Dare to Wear this Button?


I've written before about the “Ask Me” campaign that runs in many hospitals, usually in context of “ask me if I've washed my hands.” One hospital runs a slight variation of the buttons and a sign campaign that encourages patients, families, and employees to “ask me why” in regards to patient safety and other good practices and initiatives. It's not strictly a “lean” thing, but isn't this a great thing to encourage? Don't we want our employees asking “why?” in any industry? What about in manufacturing?

It's a key part of the Toyota Way and Lean management approach to encourage people to ask why. It's also a key part of the approach to EXPLAIN why, as I've written about before also.

Lean leaders don't TELL people what to do. They convince them why they should do something. They explain why. They encourage people to ask why. Doing so and allowing people to do so is one simple, yet powerful, way to show “respect for people.” In my Lean consulting work, I always ask people to ask me and our team “why.” Why are we making these changes? Why do we have to try doing it this way? Why can't we do it our old way? We even ask people to challenge the Toyota teachings, as in Why do we have to do it Toyota's Way? It's all healthy discussion and leads to better solutions that people believe in.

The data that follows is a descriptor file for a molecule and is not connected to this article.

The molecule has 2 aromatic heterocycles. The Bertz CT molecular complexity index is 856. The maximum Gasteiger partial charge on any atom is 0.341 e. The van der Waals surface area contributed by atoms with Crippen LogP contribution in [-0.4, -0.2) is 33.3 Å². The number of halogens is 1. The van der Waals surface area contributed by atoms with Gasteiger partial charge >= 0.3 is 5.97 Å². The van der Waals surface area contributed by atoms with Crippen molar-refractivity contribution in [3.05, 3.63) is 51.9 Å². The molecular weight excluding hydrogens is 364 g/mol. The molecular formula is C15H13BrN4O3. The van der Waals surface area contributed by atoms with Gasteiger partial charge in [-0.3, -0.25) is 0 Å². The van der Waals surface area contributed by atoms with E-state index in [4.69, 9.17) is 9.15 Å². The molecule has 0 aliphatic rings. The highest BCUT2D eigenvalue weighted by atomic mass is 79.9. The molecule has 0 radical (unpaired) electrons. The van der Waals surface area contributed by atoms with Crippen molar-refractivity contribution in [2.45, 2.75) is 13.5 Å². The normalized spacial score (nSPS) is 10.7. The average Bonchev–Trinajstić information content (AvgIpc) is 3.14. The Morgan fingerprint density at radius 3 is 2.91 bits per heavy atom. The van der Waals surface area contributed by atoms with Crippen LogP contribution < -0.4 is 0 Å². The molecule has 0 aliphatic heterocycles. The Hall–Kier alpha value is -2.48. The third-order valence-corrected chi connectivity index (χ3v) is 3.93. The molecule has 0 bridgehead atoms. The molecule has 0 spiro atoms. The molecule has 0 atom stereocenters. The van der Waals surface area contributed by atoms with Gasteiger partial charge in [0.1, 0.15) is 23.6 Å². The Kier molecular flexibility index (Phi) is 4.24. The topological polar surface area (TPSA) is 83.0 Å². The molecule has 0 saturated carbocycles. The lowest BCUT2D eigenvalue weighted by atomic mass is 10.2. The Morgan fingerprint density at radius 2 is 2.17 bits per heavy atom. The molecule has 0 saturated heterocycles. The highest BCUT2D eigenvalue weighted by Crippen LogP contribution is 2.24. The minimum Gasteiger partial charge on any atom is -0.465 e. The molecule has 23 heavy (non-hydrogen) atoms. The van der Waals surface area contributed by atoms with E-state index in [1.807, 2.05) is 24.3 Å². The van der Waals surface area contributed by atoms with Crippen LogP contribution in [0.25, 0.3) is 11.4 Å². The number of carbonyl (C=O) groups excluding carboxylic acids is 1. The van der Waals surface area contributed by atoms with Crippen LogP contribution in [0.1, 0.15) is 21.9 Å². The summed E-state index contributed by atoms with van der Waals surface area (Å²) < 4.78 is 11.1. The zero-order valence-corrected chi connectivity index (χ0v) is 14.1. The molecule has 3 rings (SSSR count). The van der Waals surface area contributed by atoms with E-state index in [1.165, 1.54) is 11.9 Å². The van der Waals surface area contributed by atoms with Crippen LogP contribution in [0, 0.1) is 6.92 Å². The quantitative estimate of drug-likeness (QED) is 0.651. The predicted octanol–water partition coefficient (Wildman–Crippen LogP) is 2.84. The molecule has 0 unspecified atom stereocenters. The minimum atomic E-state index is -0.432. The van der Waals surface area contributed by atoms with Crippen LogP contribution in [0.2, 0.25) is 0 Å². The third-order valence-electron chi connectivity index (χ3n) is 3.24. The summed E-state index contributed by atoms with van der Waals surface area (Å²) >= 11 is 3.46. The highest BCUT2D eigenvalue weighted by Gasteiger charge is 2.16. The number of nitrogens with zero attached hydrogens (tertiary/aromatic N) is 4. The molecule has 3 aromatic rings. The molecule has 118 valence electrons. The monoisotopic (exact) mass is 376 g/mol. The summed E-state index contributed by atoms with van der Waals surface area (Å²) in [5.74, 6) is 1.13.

You might think you're short cutting the process by telling people what to do. It's quicker and easier, right? But do people really do as they're told? When you're not looking? There might be times, for the sake of safety or patient quality that you do “tell” people (“you MUST wear your personal protective equipment”), but you can also take the extra moment to explain why (“it's your own safety and well-being.”)

How would your day change, as a leader, if you wore this button? Would you dare? How would “asking why?” improve your organization?

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Mark Graban
Mark Graban is an internationally-recognized consultant, author, and professional speaker, and podcaster with experience in healthcare, manufacturing, and startups. Mark's new book is The Mistakes That Make Us: Cultivating a Culture of Learning and Innovation. He is also the author of Measures of Success: React Less, Lead Better, Improve More, the Shingo Award-winning books Lean Hospitals and Healthcare Kaizen, and the anthology Practicing Lean. Mark is also a Senior Advisor to the technology company KaiNexus.


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